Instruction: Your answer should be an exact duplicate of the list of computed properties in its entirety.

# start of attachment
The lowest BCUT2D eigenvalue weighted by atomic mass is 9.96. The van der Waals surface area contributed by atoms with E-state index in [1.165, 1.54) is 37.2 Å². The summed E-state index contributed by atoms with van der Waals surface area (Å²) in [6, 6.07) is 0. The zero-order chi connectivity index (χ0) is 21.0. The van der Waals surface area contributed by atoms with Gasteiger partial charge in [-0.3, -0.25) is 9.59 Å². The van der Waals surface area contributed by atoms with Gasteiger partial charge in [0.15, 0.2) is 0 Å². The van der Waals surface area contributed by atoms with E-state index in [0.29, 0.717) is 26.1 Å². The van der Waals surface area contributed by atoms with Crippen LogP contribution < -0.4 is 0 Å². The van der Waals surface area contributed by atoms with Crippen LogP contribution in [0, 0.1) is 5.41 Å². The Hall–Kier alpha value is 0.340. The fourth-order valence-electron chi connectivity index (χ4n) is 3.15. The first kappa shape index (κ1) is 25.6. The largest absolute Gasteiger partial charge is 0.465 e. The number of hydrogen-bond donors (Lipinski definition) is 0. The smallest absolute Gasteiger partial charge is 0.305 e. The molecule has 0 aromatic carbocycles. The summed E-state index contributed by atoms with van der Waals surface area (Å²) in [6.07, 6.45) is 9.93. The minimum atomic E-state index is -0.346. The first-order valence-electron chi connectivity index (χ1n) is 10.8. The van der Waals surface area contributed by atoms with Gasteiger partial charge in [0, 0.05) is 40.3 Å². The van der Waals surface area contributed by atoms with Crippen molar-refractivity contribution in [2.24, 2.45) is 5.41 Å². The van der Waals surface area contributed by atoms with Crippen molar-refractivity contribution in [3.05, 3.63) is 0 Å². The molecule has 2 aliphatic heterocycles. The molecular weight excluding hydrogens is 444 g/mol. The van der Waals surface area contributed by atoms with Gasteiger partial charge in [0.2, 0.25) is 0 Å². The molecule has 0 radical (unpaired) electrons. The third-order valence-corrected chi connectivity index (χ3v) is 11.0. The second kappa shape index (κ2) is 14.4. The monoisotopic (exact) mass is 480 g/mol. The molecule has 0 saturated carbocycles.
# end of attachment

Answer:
The lowest BCUT2D eigenvalue weighted by atomic mass is 9.96. The van der Waals surface area contributed by atoms with E-state index in [1.165, 1.54) is 37.2 Å². The summed E-state index contributed by atoms with van der Waals surface area (Å²) in [6, 6.07) is 0. The zero-order chi connectivity index (χ0) is 21.0. The van der Waals surface area contributed by atoms with Gasteiger partial charge in [-0.3, -0.25) is 9.59 Å². The van der Waals surface area contributed by atoms with Gasteiger partial charge in [0.15, 0.2) is 0 Å². The van der Waals surface area contributed by atoms with E-state index in [0.29, 0.717) is 26.1 Å². The van der Waals surface area contributed by atoms with Crippen LogP contribution < -0.4 is 0 Å². The van der Waals surface area contributed by atoms with Crippen LogP contribution in [0, 0.1) is 5.41 Å². The Hall–Kier alpha value is 0.340. The fourth-order valence-electron chi connectivity index (χ4n) is 3.15. The first kappa shape index (κ1) is 25.6. The largest absolute Gasteiger partial charge is 0.465 e. The number of hydrogen-bond donors (Lipinski definition) is 0. The smallest absolute Gasteiger partial charge is 0.305 e. The molecule has 0 aromatic carbocycles. The summed E-state index contributed by atoms with van der Waals surface area (Å²) in [6.07, 6.45) is 9.93. The minimum atomic E-state index is -0.346. The first-order valence-electron chi connectivity index (χ1n) is 10.8. The van der Waals surface area contributed by atoms with Gasteiger partial charge in [0, 0.05) is 40.3 Å². The van der Waals surface area contributed by atoms with Crippen molar-refractivity contribution in [2.24, 2.45) is 5.41 Å². The van der Waals surface area contributed by atoms with Crippen molar-refractivity contribution in [3.05, 3.63) is 0 Å². The molecule has 2 aliphatic heterocycles. The molecular weight excluding hydrogens is 444 g/mol. The van der Waals surface area contributed by atoms with Gasteiger partial charge in [0.2, 0.25) is 0 Å². The molecule has 0 radical (unpaired) electrons. The third-order valence-corrected chi connectivity index (χ3v) is 11.0. The second kappa shape index (κ2) is 14.4. The monoisotopic (exact) mass is 480 g/mol. The molecule has 0 saturated carbocycles.